Ted worked for Penguin Random House for more than 25 years. For a family of book lovers that was a dream, and over the years we collected thousands of books. Our house had eight 6-foot tall by 4-foot wide crammed-full bookcases in the rec room (severely limiting the angle of shots that could be attempted at the pool table!) plus bookcases in each of the boy’s rooms and a bookshelf on the staircase… and there was always a pile beside my favourite chair waiting to be read.
When we downsized the first time, only one bookcase moved with us. After offering friends and neighbours first choice from our collection, the Milton Chapter of the University Women’s Club took the remaining full van load of books for their used book sale benefitting their scholarship program.
When we became full time travellers, the remaining few books went to the lending library in our last condo building.
Travelling with books used to be cumbersome. Even taking along a few “essential” paperbacks for a couple of weeks away had an impact on my airplane luggage allowance. My mobile library has now moved on to my iPad, but if we are staying in one place for more than a month or two I join the local public library, which gives me access to both physical books and often ebooks as well. (My favourite reads from the Collingwood Public Library last summer were “Evergreen Tidings from the Baumgartners”, which had a nice twist at the end, and “The Bar Harbor Retirement Home for Famous Writers”) Because I am active on Facebook, play video games, and write our blog on my iPad, the battery is often low by the time I am ready to settle in and read, so “real” books are still important to me.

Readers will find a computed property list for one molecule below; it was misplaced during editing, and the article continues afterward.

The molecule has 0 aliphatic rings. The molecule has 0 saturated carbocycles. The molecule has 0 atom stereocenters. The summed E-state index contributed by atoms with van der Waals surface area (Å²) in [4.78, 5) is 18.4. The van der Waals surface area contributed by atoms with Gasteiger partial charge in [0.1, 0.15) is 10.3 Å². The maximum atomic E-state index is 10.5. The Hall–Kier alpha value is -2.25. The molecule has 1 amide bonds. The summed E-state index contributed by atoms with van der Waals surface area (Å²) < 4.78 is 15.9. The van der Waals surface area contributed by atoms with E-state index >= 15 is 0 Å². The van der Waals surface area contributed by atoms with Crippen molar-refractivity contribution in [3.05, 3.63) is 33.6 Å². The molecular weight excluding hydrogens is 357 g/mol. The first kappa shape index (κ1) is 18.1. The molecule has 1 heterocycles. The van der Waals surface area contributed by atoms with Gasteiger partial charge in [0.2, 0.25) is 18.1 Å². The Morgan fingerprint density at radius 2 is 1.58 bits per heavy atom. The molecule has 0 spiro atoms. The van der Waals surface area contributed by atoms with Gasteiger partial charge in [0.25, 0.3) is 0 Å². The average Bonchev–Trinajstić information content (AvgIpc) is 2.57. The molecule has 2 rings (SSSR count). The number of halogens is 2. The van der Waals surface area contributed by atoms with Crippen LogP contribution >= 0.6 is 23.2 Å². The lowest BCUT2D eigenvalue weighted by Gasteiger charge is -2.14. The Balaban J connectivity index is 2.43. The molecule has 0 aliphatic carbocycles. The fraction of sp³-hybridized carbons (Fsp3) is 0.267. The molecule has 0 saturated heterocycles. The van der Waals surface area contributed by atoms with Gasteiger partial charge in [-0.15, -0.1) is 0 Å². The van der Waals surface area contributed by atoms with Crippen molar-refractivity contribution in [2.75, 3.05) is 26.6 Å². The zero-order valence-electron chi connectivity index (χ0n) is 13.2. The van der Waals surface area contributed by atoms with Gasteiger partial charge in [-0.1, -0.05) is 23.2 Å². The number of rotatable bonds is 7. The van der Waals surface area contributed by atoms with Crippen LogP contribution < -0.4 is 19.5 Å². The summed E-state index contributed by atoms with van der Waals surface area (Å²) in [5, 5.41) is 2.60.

It’s a bonus when we stay in a home that has a supply of books. At Beachy Keen, our winter stay, there was a library on the ground floor of the building where residents could take and leave books. That’s where during a previous stay I discovered and got hooked on the Jack Reacher series by Lee Child. (If you love spy novels or Mission Impossible style thrillers, you’ll love these too.) My favourite read there this winter was “The Whole Truth” by David Baldacci, a suspense novel particularly relevant in the current media climate. Here at Treetops, our spring stay, the owner has a bookshelf filled with an eclectic mix of novels and non-fiction. My top recommendations from Patti’s shelf are the memoir “Riding the Bus With My Sister” by Rachel Simon, and the novel “The Girls” by Lori Lansens (the author of Rush Home Road, and like that book set in the Windsor to London corridor in Ontario).
Ted is a non-fiction reader, largely news read online but also biographies. He is less attached to the “feel” of a book in his hands, so he more actively uses his library membership for ebooks. One of his current favourite writers is Walter Isaacson, who wrote the fascinating biographies of Albert Einstein (“Einstein: The Man, The Genius, and The Theory of Relativity”) and Leonardo DaVinci.
My eldest niece has started an on-line “virtual book club” that will allow its members to talk about books they’ve read via group chat (like Whatsapp) or Skype. It will give me one more way to stay connected AND share my hobby, no matter where I am.
Bottom line….. some things don’t change even though our overall lifestyle certainly has. Reading remains a pleasure that we’ve found ways to make happen, wherever we go.